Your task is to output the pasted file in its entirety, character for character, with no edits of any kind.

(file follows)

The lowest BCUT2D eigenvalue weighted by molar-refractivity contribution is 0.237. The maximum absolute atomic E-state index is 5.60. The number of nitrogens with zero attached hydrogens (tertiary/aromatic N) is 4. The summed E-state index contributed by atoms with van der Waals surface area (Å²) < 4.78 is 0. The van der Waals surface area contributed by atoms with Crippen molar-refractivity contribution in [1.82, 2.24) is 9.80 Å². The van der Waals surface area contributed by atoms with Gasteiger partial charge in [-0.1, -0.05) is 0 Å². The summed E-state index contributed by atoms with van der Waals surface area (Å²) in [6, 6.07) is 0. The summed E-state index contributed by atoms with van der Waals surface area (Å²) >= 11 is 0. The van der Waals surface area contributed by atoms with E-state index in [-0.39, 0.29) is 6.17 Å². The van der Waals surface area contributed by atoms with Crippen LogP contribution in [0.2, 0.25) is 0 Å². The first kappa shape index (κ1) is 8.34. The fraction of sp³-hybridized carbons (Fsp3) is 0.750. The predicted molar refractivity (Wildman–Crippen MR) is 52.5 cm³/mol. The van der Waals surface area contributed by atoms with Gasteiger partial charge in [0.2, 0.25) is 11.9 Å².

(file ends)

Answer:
The lowest BCUT2D eigenvalue weighted by molar-refractivity contribution is 0.237. The maximum absolute atomic E-state index is 5.60. The number of nitrogens with zero attached hydrogens (tertiary/aromatic N) is 4. The summed E-state index contributed by atoms with van der Waals surface area (Å²) < 4.78 is 0. The van der Waals surface area contributed by atoms with Crippen molar-refractivity contribution in [1.82, 2.24) is 9.80 Å². The van der Waals surface area contributed by atoms with Gasteiger partial charge in [-0.1, -0.05) is 0 Å². The summed E-state index contributed by atoms with van der Waals surface area (Å²) in [6, 6.07) is 0. The summed E-state index contributed by atoms with van der Waals surface area (Å²) >= 11 is 0. The van der Waals surface area contributed by atoms with E-state index in [-0.39, 0.29) is 6.17 Å². The van der Waals surface area contributed by atoms with Crippen LogP contribution in [0.2, 0.25) is 0 Å². The first kappa shape index (κ1) is 8.34. The fraction of sp³-hybridized carbons (Fsp3) is 0.750. The predicted molar refractivity (Wildman–Crippen MR) is 52.5 cm³/mol. The van der Waals surface area contributed by atoms with Gasteiger partial charge in [0.2, 0.25) is 11.9 Å².